Phil Metres’ review of e.s.p.

Thanks to Philip Metres at Behind the Lines for an insightful take on e.s.p.— reading his post really made me think about my own poetic practice from another vantage point and it is nice to know that there’s a thoughtful reader like him out there.

Here’s the end of his review:

The ludic is, of course, never “just fun and games.” It is fun and games as a way of being. (How’s that for making even the ludic sound unfun?). I’m reminded of my buddy M— G–, who, just a day after we’d heard of the tragic death of a classmate, began to tell jokes where the punchline was this student’s name. It was pretty ballsy, but it was a strategy for surviving. He was clearly thinking about her–as were we–and his mind went to the ludic.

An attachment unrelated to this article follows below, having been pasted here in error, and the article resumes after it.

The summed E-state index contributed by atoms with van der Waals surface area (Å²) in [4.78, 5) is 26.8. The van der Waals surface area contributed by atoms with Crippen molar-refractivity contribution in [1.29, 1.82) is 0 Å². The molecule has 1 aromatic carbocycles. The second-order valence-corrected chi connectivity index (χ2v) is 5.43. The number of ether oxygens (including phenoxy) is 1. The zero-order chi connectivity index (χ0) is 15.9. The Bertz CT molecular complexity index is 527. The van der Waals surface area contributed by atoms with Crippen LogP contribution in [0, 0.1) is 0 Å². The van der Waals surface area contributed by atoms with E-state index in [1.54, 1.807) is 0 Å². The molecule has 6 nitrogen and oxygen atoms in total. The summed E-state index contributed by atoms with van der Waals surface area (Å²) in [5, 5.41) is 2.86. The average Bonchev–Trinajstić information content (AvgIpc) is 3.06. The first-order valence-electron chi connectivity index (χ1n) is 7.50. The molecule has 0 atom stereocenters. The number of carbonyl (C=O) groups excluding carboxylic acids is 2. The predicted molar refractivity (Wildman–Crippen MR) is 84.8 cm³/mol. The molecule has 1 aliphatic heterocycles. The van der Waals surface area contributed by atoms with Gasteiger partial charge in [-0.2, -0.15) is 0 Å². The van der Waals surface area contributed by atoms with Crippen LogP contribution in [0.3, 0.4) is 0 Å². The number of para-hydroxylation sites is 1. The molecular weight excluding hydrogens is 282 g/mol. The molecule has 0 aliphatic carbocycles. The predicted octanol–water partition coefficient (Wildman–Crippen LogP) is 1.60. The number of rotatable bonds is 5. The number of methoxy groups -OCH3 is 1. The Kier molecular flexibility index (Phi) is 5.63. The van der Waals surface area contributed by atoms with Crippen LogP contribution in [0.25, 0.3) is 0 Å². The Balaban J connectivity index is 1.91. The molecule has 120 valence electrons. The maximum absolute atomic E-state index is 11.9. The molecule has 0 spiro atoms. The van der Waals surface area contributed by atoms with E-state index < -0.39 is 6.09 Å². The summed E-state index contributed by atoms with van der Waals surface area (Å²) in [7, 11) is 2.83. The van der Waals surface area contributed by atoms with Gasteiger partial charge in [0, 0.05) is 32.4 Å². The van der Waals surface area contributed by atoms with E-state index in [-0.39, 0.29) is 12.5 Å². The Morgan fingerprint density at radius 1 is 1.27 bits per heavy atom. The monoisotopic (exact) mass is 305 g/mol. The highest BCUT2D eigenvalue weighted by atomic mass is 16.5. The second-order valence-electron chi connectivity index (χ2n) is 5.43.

I’m particularly drawn to the poems that create the vertiginous effect that such jokes gave–where the ludic is wrestling with the “pressure of reality” a la Stevens. Where the fun is the vertigo of facing the abyss, as in Leong’s “Pensando en la inmortalidad del cangrejo,” where the thinking literalizes the metaphor and dizzies us into the real. Read the poem here. Here’s the end:

Within the oceanic O
of my omphalos,
the crab is dreaming
a fathomless dream about
the bottom of the sea,
where the kelp sways lazily,
and the coral feeds
at its leisure,
and, from time to time,
bursts of bubbles
unexpectedly rise
to the surface,
which, from here,
give only the slightest impression
that the water is boiling.

Leong has given us a promising collection, where the possibility that the seas are boiling, seems both funny and ominous.

~ by Michael Leong on September 21, 2009.

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